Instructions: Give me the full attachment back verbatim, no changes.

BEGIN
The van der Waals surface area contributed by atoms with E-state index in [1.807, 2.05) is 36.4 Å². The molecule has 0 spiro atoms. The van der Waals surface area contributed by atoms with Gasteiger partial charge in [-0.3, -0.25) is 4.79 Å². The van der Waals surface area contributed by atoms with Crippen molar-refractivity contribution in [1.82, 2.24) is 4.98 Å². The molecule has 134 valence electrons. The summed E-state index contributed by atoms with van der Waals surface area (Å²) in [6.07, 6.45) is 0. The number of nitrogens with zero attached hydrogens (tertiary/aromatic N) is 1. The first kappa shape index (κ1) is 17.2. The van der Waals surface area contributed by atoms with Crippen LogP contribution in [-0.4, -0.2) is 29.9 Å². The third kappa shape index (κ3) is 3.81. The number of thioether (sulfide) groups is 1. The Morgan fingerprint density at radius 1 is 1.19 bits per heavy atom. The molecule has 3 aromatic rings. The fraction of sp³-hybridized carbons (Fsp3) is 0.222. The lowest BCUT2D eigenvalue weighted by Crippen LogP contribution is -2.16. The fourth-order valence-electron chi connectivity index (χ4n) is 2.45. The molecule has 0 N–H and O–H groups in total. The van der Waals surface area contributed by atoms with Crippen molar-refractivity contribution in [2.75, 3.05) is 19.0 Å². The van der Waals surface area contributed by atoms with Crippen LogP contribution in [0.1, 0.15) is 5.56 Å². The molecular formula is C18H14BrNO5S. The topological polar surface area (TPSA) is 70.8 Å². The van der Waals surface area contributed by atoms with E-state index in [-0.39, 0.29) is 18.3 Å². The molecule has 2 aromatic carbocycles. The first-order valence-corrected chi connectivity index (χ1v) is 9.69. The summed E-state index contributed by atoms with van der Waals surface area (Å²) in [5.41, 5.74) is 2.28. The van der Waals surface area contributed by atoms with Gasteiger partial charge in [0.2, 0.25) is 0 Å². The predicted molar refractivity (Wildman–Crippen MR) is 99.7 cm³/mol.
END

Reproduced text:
The van der Waals surface area contributed by atoms with E-state index in [1.807, 2.05) is 36.4 Å². The molecule has 0 spiro atoms. The van der Waals surface area contributed by atoms with Gasteiger partial charge in [-0.3, -0.25) is 4.79 Å². The van der Waals surface area contributed by atoms with Crippen molar-refractivity contribution in [1.82, 2.24) is 4.98 Å². The molecule has 134 valence electrons. The summed E-state index contributed by atoms with van der Waals surface area (Å²) in [6.07, 6.45) is 0. The number of nitrogens with zero attached hydrogens (tertiary/aromatic N) is 1. The first kappa shape index (κ1) is 17.2. The van der Waals surface area contributed by atoms with Crippen LogP contribution in [-0.4, -0.2) is 29.9 Å². The third kappa shape index (κ3) is 3.81. The number of thioether (sulfide) groups is 1. The Morgan fingerprint density at radius 1 is 1.19 bits per heavy atom. The molecule has 3 aromatic rings. The fraction of sp³-hybridized carbons (Fsp3) is 0.222. The lowest BCUT2D eigenvalue weighted by Crippen LogP contribution is -2.16. The fourth-order valence-electron chi connectivity index (χ4n) is 2.45. The molecule has 0 N–H and O–H groups in total. The van der Waals surface area contributed by atoms with Crippen molar-refractivity contribution in [2.75, 3.05) is 19.0 Å². The van der Waals surface area contributed by atoms with Crippen LogP contribution in [0.1, 0.15) is 5.56 Å². The molecular formula is C18H14BrNO5S. The topological polar surface area (TPSA) is 70.8 Å². The van der Waals surface area contributed by atoms with E-state index in [-0.39, 0.29) is 18.3 Å². The molecule has 2 aromatic carbocycles. The first-order valence-corrected chi connectivity index (χ1v) is 9.69. The summed E-state index contributed by atoms with van der Waals surface area (Å²) in [5.41, 5.74) is 2.28. The van der Waals surface area contributed by atoms with Gasteiger partial charge in [0.2, 0.25) is 0 Å². The predicted molar refractivity (Wildman–Crippen MR) is 99.7 cm³/mol.